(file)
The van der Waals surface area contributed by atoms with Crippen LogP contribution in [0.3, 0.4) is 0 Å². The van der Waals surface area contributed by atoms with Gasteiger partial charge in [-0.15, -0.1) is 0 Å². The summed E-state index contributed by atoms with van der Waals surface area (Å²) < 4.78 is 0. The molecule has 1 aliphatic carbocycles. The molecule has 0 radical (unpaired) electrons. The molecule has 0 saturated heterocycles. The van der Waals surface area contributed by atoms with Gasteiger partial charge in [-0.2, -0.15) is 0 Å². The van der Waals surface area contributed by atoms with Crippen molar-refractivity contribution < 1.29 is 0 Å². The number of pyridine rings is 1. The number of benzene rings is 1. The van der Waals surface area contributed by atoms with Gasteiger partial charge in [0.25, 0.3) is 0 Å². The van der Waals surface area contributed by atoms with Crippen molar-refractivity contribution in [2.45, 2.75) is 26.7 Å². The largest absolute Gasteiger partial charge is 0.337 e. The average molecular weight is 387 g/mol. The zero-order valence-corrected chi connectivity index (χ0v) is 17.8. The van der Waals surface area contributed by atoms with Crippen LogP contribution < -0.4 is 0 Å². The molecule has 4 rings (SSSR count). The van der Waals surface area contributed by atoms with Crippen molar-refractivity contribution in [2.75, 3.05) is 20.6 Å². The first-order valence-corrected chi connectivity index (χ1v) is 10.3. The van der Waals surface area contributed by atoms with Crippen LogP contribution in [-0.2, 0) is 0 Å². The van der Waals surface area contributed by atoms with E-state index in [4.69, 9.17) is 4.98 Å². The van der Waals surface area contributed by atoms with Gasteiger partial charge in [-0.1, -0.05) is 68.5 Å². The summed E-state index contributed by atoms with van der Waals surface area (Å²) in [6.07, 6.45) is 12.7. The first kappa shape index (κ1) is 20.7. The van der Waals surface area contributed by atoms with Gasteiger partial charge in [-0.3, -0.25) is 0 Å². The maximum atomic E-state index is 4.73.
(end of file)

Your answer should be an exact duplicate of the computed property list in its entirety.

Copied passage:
The van der Waals surface area contributed by atoms with Crippen LogP contribution in [0.3, 0.4) is 0 Å². The van der Waals surface area contributed by atoms with Gasteiger partial charge in [-0.15, -0.1) is 0 Å². The summed E-state index contributed by atoms with van der Waals surface area (Å²) < 4.78 is 0. The molecule has 1 aliphatic carbocycles. The molecule has 0 radical (unpaired) electrons. The molecule has 0 saturated heterocycles. The van der Waals surface area contributed by atoms with Gasteiger partial charge in [-0.2, -0.15) is 0 Å². The van der Waals surface area contributed by atoms with Crippen molar-refractivity contribution < 1.29 is 0 Å². The number of pyridine rings is 1. The number of benzene rings is 1. The van der Waals surface area contributed by atoms with Gasteiger partial charge in [0.25, 0.3) is 0 Å². The van der Waals surface area contributed by atoms with Crippen molar-refractivity contribution in [2.45, 2.75) is 26.7 Å². The largest absolute Gasteiger partial charge is 0.337 e. The average molecular weight is 387 g/mol. The zero-order valence-corrected chi connectivity index (χ0v) is 17.8. The van der Waals surface area contributed by atoms with Crippen LogP contribution < -0.4 is 0 Å². The molecule has 4 rings (SSSR count). The van der Waals surface area contributed by atoms with Crippen molar-refractivity contribution in [2.75, 3.05) is 20.6 Å². The first-order valence-corrected chi connectivity index (χ1v) is 10.3. The van der Waals surface area contributed by atoms with Crippen LogP contribution in [-0.2, 0) is 0 Å². The van der Waals surface area contributed by atoms with E-state index in [4.69, 9.17) is 4.98 Å². The van der Waals surface area contributed by atoms with Gasteiger partial charge in [-0.1, -0.05) is 68.5 Å². The summed E-state index contributed by atoms with van der Waals surface area (Å²) in [6.07, 6.45) is 12.7. The first kappa shape index (κ1) is 20.7. The van der Waals surface area contributed by atoms with Gasteiger partial charge in [-0.3, -0.25) is 0 Å². The maximum atomic E-state index is 4.73.